Reuse discarded plastic items and raise their economic value is now a popular assignment being undertaken at companies across different industries and research agencies worldwide. Recently, researchers at the University of California, Riverside (UCR) have discovered that the ubiquitous plastic bottles can be converted into carbon nanofibers for building supercapacitors, which are now becoming another highly sought-after form of energy storage. The potential for upcycling could strengthen the existing policies for the treatment of plastic waste and increase the appeal of recycling ordinary beverage bottles among consumers.
Supercapacitors are capacitors with a very high capacitance value and a different structural configuration compared with conventional capacitors. Versus batteries, all capacitors have the advantages of a shorter charge/discharge cycle, a higher power density, and a longer cycle life. Applications for supercapacitors range from scientific research to energy to transportation. The UCR team wants to increase the market attractiveness of supercapacitors by turning discarded plastic items into an advanced carbon material that can be used to build an environment-friendly electrostatic double-layer capacitor.
Researchers at UCR have been conducting studies on numerous subjects related to the environment and energies. Examples include the conversion of glass bottles and plastic toys into advanced materials for energy storage devices as well as the production of biofuels from fungi and plants. Mihri Ozkan, a professors of electrical engineering at UCR, said that the share of electric models in the global car fleet is forecasted to reach 30% by 2040. The widening adoption of electric vehicles will therefore drive up the demand for automotive batteries and capacitors. Ozkan pointed out that transforming plastic waste that is destined for landfills and recycling plants into structural materials for energy storage devices would represent an enormous breakthrough. Besides the cost-savings, there are other benefits such as the reduction of plastic pollution and the increase in the sustainability of the manufacturing process.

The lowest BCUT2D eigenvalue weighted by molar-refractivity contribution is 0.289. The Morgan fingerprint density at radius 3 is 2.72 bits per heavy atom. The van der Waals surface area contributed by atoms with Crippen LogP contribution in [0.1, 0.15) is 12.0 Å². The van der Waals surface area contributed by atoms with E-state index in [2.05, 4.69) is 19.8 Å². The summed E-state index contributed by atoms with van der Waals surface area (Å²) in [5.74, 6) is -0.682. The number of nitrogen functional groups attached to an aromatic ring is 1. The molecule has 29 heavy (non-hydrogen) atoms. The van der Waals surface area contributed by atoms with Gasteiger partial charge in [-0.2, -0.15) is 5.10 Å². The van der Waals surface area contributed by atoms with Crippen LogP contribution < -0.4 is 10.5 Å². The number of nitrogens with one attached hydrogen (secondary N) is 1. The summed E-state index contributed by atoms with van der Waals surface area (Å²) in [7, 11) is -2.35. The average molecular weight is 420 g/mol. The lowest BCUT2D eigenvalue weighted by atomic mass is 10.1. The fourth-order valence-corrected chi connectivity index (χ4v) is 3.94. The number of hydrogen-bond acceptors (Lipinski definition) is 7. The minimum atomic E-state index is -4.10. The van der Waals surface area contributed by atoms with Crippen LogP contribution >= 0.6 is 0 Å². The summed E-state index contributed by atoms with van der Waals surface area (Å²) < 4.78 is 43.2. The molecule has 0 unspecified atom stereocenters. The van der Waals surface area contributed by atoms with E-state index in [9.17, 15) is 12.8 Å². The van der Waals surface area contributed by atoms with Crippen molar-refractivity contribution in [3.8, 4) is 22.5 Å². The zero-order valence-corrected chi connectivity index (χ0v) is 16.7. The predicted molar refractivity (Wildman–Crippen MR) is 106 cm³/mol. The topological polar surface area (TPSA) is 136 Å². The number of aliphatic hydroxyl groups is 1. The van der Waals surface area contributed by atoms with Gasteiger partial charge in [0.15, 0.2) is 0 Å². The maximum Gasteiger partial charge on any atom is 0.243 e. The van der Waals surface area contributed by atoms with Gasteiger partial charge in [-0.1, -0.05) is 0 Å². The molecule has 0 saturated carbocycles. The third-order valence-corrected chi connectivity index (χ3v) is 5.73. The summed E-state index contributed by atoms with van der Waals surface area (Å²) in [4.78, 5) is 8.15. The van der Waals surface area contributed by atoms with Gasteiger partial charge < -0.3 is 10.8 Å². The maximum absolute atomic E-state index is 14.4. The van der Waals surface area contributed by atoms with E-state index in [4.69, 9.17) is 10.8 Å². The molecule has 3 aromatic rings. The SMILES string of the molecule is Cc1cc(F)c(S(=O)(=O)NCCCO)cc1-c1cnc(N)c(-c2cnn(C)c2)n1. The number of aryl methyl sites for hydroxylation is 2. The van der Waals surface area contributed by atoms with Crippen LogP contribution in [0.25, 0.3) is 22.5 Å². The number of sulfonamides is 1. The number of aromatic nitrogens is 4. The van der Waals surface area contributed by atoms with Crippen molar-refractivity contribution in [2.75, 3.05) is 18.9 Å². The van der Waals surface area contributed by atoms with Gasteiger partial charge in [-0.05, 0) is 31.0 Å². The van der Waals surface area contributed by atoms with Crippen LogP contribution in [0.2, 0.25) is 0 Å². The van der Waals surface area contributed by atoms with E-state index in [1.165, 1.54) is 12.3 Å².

In developing low-cost materials for supercapacitors, the UCR team also wants to tackle the rapid growth of plastic pollution that is now becoming an environmental headache for many countries. The upcycling process designed by the UCR team involves first dissolving PET plastics from bottles, CDs, and polarizer films in a solvent and then drawing out fine threads from the solution through electrospinning. Afterwards, these fibers, which are nanometers in thickness, undergo carbonization in a furnace.
The carbon nanofibers are further coated with a binder and a conductive agent in order to formally become a structural material for an electrostatic double-layer capacitor. The UCR team stated that the testing on a button-like capacitor made from the PET-based carbon nanofibers showed great performance results that were in line with the team’s original expectation. Arash Mirjalili, first author of this study on PET-based carbon nanofibers, said that the team has “taken the first steps” in upcycling plastic waste into materials for rechargeable energy storage devices. Mirjalili further noted that the manufacturing process for the carbon nanofibers have significant environmental and economic benefits. All in all, the work done by the UCR team is expected to open up more R&D opportunities in the field of energy storage.
The UCR team is also looking at using plastic waste to build lithium-ion batteries. Although capacitors are faster than batteries in charging/discharging, they do not store as much energy for the same size. Therefore, even supercapacitors are not suitable for powering smartphones and the motors of electric vehicles. The two energy storage technologies have different application scopes. However, the UCR team believes that the carbon nanofibers that it has developed can be used to make electrode materials that improve the performance of lithium-ion batteries. Ozkan stated that the follow-up research will be working toward this goal.
(News source: TechNews. Photo credit: Pixabay.)